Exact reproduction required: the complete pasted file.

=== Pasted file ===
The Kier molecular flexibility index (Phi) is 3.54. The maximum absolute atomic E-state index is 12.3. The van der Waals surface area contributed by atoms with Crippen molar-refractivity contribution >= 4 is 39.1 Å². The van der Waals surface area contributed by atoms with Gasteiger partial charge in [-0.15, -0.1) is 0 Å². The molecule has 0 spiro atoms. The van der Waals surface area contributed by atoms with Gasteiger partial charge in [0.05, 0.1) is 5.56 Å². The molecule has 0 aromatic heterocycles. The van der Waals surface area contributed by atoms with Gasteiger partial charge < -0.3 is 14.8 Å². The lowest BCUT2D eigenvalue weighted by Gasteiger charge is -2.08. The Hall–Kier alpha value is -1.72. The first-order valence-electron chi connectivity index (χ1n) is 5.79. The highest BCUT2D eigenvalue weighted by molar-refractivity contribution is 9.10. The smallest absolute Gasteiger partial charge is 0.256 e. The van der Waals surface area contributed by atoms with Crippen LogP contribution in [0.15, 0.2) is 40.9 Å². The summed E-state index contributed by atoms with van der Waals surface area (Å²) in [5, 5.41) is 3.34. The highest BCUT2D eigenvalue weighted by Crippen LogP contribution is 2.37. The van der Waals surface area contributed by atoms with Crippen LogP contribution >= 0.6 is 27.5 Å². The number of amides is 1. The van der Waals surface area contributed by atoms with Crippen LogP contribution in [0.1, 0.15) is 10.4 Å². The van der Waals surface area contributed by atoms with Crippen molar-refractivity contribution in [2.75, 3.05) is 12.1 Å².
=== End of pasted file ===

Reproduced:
The Kier molecular flexibility index (Phi) is 3.54. The maximum absolute atomic E-state index is 12.3. The van der Waals surface area contributed by atoms with Crippen molar-refractivity contribution >= 4 is 39.1 Å². The van der Waals surface area contributed by atoms with Gasteiger partial charge in [-0.15, -0.1) is 0 Å². The molecule has 0 spiro atoms. The van der Waals surface area contributed by atoms with Gasteiger partial charge in [0.05, 0.1) is 5.56 Å². The molecule has 0 aromatic heterocycles. The van der Waals surface area contributed by atoms with Gasteiger partial charge < -0.3 is 14.8 Å². The lowest BCUT2D eigenvalue weighted by Gasteiger charge is -2.08. The Hall–Kier alpha value is -1.72. The first-order valence-electron chi connectivity index (χ1n) is 5.79. The highest BCUT2D eigenvalue weighted by molar-refractivity contribution is 9.10. The smallest absolute Gasteiger partial charge is 0.256 e. The van der Waals surface area contributed by atoms with Crippen LogP contribution in [0.15, 0.2) is 40.9 Å². The summed E-state index contributed by atoms with van der Waals surface area (Å²) in [5, 5.41) is 3.34. The highest BCUT2D eigenvalue weighted by Crippen LogP contribution is 2.37. The van der Waals surface area contributed by atoms with Crippen LogP contribution >= 0.6 is 27.5 Å². The number of amides is 1. The van der Waals surface area contributed by atoms with Crippen LogP contribution in [0.1, 0.15) is 10.4 Å². The van der Waals surface area contributed by atoms with Crippen molar-refractivity contribution in [2.75, 3.05) is 12.1 Å².